Intruders in Chetwood in the Angmar Awakened cycle sets up using The Great Hunt very well. First of all the quest, makes it so there are no engagement checks perfect for setting up targets. Second, the quest starts with an Orc War Party in play. It is a strong enemy that prevents enemies in the staging are from taking damage and the players from winning the game. There is also another strong orc enemy, Angmar Captain that is better to not to engage if at all possible. It’s forced effect can make it attack twice in a single combat with its 5 attack! Both enemies have 3 threat which is not easy to just quest over. Reducing staging area threat by 3 is going to help questing more than playing most allies since few have 3 or more willpower.

The best value for The Great Hunt is discarding ship enemies. This is because many of them have the Boarding keyword. Boarding X says, “When a ship-enemy with the Boarding keyword engages a player from the staging area, reveal the top X cards from the Corsair Deck and put the revealed enemies into play, engaged with that player.” Discarding a ship enemy then not only gets rid of 1 enemy engagement, but often times 2, 3, or even 4 enemy engagements. Ship enemies only appear in Voyage Across Belegaer, Flight of the Stormcaller, A Storm on Cobas Haven, A City of Corsairs, and The Hunt for the Dreadnaught. In those 5 scenarios, it can do a lot of work.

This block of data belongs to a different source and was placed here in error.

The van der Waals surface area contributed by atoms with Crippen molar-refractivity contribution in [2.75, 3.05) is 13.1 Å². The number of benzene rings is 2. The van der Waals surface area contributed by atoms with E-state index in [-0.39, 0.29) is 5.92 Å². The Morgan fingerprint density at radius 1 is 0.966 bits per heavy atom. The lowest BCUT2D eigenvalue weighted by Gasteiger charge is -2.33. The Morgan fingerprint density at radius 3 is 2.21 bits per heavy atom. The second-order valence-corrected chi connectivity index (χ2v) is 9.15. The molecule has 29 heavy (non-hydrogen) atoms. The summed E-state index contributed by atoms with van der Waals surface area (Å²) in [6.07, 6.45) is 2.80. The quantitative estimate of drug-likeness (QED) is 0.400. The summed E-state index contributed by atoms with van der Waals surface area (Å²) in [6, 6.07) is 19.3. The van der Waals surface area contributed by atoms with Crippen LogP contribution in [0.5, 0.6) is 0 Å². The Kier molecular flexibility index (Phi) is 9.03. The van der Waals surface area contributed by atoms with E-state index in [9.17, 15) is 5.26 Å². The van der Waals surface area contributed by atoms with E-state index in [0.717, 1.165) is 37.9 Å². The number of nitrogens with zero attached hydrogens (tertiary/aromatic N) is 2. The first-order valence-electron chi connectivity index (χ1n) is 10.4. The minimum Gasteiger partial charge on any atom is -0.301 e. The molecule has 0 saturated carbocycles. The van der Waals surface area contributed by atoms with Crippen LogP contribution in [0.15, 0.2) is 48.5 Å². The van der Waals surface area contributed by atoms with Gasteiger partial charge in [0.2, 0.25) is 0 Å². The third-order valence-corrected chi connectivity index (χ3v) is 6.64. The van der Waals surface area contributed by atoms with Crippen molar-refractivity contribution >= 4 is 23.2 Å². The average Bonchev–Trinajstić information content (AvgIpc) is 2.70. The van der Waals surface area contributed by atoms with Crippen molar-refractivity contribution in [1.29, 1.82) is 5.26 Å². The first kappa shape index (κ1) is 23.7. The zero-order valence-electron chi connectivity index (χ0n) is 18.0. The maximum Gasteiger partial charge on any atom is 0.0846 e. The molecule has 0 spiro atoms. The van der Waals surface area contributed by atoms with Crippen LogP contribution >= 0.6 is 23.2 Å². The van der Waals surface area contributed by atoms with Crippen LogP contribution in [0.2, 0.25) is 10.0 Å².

Ring Rating

Card Talk uses the highly scientific yet arbitrary scale of 1 ring for the card to rule them all to 10 to be cast back into the fiery chasm from whence it came.

I rate The Great Hunt at 5 rings. The effect can be incredibly powerful. In some scenarios, it can make them much, much easier. The core set offers the earliest examples of this with advancement of quest prevented by Hill Troll in Joureny Along the Anduin and the Nazgul in Escape from Dol Guldur. Normal strategy would be to build up to deal those enemies in combat. The Great Hunt offers an alternative. There are a couple scenarios like Intruders in Chetwood and Dungeons of Cirith Gurat where enemies don’t make engagement checks and having other ways to get them out of play is very useful. Lastly, getting rid of ship enemies with Boarding is just amazing value.